Food & Drink

Beyond Kimchi

Area restaurants carry on the food traditions of Korea.

When TV personality, chef, and food writer Andrew Zimmern came to Baltimore last summer, he visited a variety of eating establishments including Angie’s Soul Food at Lexington Market and Chaps Charcoal Restaurant for pit beef. But he also wanted to go to several of the area’s Korean restaurants while filming an episode for the Travel Channel’s Bizarre Foods America. At Nam Kang on Maryland Avenue, Zimmern chowed down on octopus bibimbap and fish-roe jjigae before heading to Shin Chon Garden Restaurant in Ellicott City, where he continued his eating foray. (The episode is scheduled to air in late March.) During his food tour, Zimmern said of the places he visited, “Those things are authentically Baltimore.” Indeed. Beginning in the ’70s and until the ’90s, there were solid pockets of Korean immigrants in Baltimore. Ultimately, urban flight shifted the Asian-population concentrations toward the counties, particularly Howard County with its excellent public-school system. But in the city, a cluster of Korean restaurants still remains in the lower Charles Village neighborhood, just north of where the first Korean grocery once stood (the Far East House on North Avenue) and just south of The Johns Hopkins University, which provides a constant stream of Korean students seeking comfort food. We offer a roundup of several popular restaurants with a glossary of Korean foods and a primer on eating-and-ordering etiquette. All you need to do is bring an appetite—and a sense of adventure.

Baltimore City

Nam Kang, 2126 Maryland Ave., 410-685-6237. While the original Korean restaurant in Baltimore was Seoul restaurant (which later relocated), Nam Kang ranks as one of the oldest in town. The basement space once housed a Brazilian and an Ethiopian restaurant, but now serves arguably the most consistently well-prepared Korean food in the city. Like other restaurants in the neighborhood, it is open until 4 a.m. It features Korean barbecue dishes, but they are prepared in the kitchen rather than traditionally at the table.

Jong Kak, 18 W. 20th St., 410-837-5231. One of the few remaining Korean barbecue restaurants in town (the original, Ehwa, met its demise when Light Rail construction along Howard Street closed that area to traffic), Jong Gak features tabletop barbecue. But unlike most barbecue restaurants, they use braziers with hot charcoal, instead of a gas flame, for cooking.

Nak Won, 12 W. 20th St., 410-244-5501. Located next door to Jong Gak, this restaurant has very similar offerings, as well as a space for private events.

Following Korean etiquette

  • No one should eat until the eldest person at the table begins to eat. In Korea, this is often observed, even among friends belonging to the same age group. But for the sake of practicality, it’s okay to to ask if everyone is ready before starting to eat.
  • Always offer to pour water, tea, and especially alcohol for others before pouring it for yourself (eldest first, of course). When consuming alcohol, pouring yourself a glass is considered bad form, so don’t be surprised if a Korean dining companion insists on pouring it for you. When receiving a pour from someone older than you, hold your cup with two hands.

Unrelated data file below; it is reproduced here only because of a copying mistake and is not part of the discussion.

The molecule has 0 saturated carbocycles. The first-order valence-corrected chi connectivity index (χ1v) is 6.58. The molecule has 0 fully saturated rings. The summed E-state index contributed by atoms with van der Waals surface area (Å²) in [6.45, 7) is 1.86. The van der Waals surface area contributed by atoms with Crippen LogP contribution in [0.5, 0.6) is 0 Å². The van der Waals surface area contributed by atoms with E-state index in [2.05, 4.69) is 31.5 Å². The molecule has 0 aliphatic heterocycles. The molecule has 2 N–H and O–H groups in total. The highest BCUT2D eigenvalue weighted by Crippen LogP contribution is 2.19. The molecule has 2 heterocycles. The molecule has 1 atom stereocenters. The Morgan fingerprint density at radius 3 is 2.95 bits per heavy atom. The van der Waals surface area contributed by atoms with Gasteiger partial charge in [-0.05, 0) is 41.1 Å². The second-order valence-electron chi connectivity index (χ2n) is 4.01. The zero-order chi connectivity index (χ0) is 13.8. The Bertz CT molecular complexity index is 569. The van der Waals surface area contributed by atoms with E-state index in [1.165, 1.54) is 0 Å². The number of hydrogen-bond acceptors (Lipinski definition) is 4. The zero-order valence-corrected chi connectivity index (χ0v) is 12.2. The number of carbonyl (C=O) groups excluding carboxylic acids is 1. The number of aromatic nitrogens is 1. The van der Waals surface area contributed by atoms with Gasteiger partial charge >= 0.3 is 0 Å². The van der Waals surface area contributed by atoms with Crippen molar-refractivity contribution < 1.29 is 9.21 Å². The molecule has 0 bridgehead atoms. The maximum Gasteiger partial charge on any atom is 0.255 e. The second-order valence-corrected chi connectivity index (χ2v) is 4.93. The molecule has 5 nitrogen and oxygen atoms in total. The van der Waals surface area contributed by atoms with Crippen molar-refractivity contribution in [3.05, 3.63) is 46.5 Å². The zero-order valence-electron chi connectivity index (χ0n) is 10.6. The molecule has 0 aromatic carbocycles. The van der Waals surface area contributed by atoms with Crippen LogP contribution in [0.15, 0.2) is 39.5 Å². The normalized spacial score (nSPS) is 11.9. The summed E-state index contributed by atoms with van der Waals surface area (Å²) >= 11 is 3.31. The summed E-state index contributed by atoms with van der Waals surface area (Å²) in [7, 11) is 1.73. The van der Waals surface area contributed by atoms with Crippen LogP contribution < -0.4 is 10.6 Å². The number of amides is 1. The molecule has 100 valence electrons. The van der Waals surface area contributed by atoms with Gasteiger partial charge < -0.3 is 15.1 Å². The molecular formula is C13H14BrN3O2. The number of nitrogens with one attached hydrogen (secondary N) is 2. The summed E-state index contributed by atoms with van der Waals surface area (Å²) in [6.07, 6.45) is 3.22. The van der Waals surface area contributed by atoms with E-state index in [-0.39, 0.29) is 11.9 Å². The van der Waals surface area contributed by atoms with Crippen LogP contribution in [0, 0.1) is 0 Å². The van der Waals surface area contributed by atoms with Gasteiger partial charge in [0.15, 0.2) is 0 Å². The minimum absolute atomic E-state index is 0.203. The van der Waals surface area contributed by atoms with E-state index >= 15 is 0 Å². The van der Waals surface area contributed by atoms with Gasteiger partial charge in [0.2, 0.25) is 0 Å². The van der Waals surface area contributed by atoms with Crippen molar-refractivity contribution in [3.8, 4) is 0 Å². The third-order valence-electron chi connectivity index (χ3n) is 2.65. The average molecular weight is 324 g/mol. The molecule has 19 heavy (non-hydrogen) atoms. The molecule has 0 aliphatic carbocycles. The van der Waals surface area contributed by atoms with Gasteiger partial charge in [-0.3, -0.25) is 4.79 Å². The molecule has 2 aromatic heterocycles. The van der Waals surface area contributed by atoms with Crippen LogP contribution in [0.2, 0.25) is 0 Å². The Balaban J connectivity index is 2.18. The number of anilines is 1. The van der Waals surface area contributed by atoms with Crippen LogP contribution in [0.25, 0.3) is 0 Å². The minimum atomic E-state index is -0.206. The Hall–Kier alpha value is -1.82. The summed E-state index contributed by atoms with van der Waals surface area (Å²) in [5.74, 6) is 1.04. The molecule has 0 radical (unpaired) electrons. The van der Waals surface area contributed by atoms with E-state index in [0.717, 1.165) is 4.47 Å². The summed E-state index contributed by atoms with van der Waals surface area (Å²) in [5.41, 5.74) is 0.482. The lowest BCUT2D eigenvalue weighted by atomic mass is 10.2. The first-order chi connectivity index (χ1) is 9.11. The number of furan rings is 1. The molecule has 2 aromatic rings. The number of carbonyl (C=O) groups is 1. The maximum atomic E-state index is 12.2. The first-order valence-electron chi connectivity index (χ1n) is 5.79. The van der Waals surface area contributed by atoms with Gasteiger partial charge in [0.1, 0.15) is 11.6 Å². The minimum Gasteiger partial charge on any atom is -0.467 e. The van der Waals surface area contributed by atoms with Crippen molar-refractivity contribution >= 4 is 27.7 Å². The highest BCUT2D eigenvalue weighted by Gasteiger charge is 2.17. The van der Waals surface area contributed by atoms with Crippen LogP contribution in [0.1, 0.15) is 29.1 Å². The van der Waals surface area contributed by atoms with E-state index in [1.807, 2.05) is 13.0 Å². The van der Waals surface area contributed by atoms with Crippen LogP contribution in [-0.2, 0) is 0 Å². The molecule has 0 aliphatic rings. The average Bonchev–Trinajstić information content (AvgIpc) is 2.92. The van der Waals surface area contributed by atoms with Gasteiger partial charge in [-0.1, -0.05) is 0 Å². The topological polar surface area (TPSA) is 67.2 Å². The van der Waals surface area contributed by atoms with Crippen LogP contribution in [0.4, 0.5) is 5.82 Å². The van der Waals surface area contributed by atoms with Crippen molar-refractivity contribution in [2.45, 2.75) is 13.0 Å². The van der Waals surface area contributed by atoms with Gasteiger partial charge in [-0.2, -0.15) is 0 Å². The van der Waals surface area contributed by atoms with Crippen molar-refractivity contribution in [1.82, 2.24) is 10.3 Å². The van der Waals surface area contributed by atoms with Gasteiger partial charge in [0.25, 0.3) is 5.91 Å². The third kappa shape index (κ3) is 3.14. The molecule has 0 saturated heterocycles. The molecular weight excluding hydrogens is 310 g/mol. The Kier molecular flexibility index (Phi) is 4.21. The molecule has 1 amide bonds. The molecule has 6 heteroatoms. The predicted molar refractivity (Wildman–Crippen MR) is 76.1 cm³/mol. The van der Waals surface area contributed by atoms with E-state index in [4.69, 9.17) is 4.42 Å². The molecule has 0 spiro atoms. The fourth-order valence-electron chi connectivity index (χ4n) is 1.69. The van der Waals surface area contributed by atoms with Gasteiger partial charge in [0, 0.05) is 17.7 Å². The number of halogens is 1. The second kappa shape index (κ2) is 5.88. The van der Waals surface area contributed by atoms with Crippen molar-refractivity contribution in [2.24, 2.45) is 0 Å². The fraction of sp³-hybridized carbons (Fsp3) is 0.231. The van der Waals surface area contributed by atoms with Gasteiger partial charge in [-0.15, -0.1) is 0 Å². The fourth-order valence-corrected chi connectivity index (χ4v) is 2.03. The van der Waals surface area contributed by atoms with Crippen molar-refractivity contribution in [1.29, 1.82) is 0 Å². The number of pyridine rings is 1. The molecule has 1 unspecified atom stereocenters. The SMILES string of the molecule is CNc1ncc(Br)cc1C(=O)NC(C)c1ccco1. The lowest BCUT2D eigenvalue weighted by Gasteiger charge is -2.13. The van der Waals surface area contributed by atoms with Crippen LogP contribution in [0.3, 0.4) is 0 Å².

• If sharing from communal dishes, do not eat directly from the plates or bowls. Instead transfer them to your own small bowl or plate. (Always ask for extra dishes in advance on such occasions.)
  • Although not commonly observed among those familiar with each other, it is considered polite to transfer food from communal plates to your own by turning your chopsticks around and using the fat ends, so the narrow (germy) ends are away from the food.
  • When eating something that’s accompanied by a dipping sauce (for example, dumplings), instead of dipping directly into the communal sauce dish, ladle some with a spoon onto the morsel you have transferred to your own plate.
  • It’s often observed that Asians “slurp” their noodles. This is not quite true. Koreans employ more of an inhaling action, so that the noodles are sucked in along with air (lips not sealed around noodles), which helps to minimize splashing and also cools the noodles as one eats them.
  • Never leave chopsticks sticking straight up in a bowl of rice and never transfer a piece of food directly from chopstick to chopstick. Both are considered bad luck.

In the ’burbs

Shin Chon Garden Restaurant, 8801 Baltimore National Pike, No. 27, Ellicott City, 410-461-3280. Despite having gone through changes in ownership, Shin Chon remains the best Korean barbecue restaurant in the Baltimore metro area. They employ tabletop gas grills and serve excellent cuts of meat, a dizzying array of condiments and banchan (side dishes), and even supply the traditional barbecue accompaniment—doenjang jjigae, which is a rich, fermented soy-based soup with tofu and squash. Andrew Zimmern declared it one of the top five Korean restaurants he’s visited in the United States.

Han Joong Kwan, 9338 Baltimore National Pike, Ellicott City, 410-461-1099. Serving mostly Chinese-influenced cuisine, the restaurant, also known as the Silver Dragon, is best known for its jajangmyun and jjamppong. The noodles, while not handmade, are regarded as the best in the area.

Kimko Seafood, 10176 Baltimore National Pike, Suite 116, Ellicott City, 410-480-1442. The only restaurant in the area that features hwe, or Korean-style sashimi, Kimko boasts entire walls of fish tanks with all manner of marine animals that provide the freshest possible raw seafood. Most raw fish dishes are served according to how many guests are in a group, or by the actual animal, such as a whole live abalone or even live baby octopus. The cooked food is also excellent, and a multi-course menu offering nearly a dozen dishes can be had for a very fair price.